If the wireless internet connection during your holiday flight seems more reliable than it used to, you could have the humble potato to thank.
While major airlines offer in-flight Wi-Fi on many flights, the signal strength can be spotty.
Airlines and aircraft makers have been striving to improve this with the growing use of wireless devices and the number of people who don't want to be disconnected.
Engineers at the Chicago-based Boeing used sacks of potatoes as stand-ins for passengers as they worked to eliminate weak spots in in-flight wireless signals.
They needed full planes to get accurate results during signal testing, but they couldn't ask people to sit motionless for days while data was gathered.
"That's where potatoes come into the picture," the Boeing spokesman Adam Tischler said.
It turns out that potatoes - because of their water content and chemistry - absorb and reflect radio wave signals much the same way as the human body does.
"It's a testament to the ingenuity of these engineers. They didn't go in with potatoes as the plan," Mr Tischler said.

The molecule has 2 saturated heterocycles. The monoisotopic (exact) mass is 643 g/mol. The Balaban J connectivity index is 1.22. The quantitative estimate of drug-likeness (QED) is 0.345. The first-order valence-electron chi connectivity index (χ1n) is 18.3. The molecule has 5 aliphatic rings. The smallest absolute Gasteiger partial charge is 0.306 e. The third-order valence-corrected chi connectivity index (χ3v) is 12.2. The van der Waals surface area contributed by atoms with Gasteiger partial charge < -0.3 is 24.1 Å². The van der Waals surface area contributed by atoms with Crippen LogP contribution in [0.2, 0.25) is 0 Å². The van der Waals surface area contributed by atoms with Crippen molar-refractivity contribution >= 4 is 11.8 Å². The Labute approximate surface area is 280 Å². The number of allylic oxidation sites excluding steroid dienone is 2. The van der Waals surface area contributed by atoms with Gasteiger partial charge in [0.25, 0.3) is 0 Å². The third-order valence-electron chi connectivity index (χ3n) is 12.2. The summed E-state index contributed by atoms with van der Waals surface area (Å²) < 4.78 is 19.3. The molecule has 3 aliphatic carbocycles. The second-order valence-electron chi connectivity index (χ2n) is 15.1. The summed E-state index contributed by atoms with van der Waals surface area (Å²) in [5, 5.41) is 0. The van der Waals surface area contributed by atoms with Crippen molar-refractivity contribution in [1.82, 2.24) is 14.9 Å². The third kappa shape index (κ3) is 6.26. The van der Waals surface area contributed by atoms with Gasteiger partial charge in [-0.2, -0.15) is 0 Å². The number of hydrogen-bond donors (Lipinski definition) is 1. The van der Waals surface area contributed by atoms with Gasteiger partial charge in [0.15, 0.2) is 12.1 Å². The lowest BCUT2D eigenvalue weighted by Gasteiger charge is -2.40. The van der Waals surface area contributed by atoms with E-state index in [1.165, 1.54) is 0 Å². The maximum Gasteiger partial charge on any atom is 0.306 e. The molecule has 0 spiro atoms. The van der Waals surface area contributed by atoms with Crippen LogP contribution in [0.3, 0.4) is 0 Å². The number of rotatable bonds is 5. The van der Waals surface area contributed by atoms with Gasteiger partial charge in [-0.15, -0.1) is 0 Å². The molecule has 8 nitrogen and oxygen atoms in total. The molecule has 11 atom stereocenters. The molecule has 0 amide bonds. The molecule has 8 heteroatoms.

Recapping the path that led to better on-board wireless, Mr Tischler said a member of the research team stumbled across an article in the Journal of Food Science describing research in which 15 vegetables and fruits were evaluated for their dielectric properties, or the way they transmit electric force without conduction.
Its conclusions led the Boeing researchers to wonder if potatoes might serve just as well as humans during their own signal testing. Despite some scepticism, they ended up buying 9,000 kilograms of them.
Video and photos of the work, which started in 2006, show a decommissioned airplane loaded with row upon row of potato sacks that look like large, lumpy passengers.
The Boeing engineers added some complicated statistical analysis and the result was a proprietary system for fine tuning internet signals so they would be strong and reliable wherever a laptop was used on a plane.
Boeing says the system also ensures Wi-Fi signals won't interfere with the plane's sensitive navigation and communications equipment.
In a nod to the humour in using a tuber to solve a high-tech problem, researchers dubbed the project Synthetic Personnel Using Dialectic Substitution, or Spuds.
The company says better Wi-Fi signals can be found already on three Boeing aircraft models flown by major airlines: 777, 747-8 and the 787 Dreamliner.
* Associated Press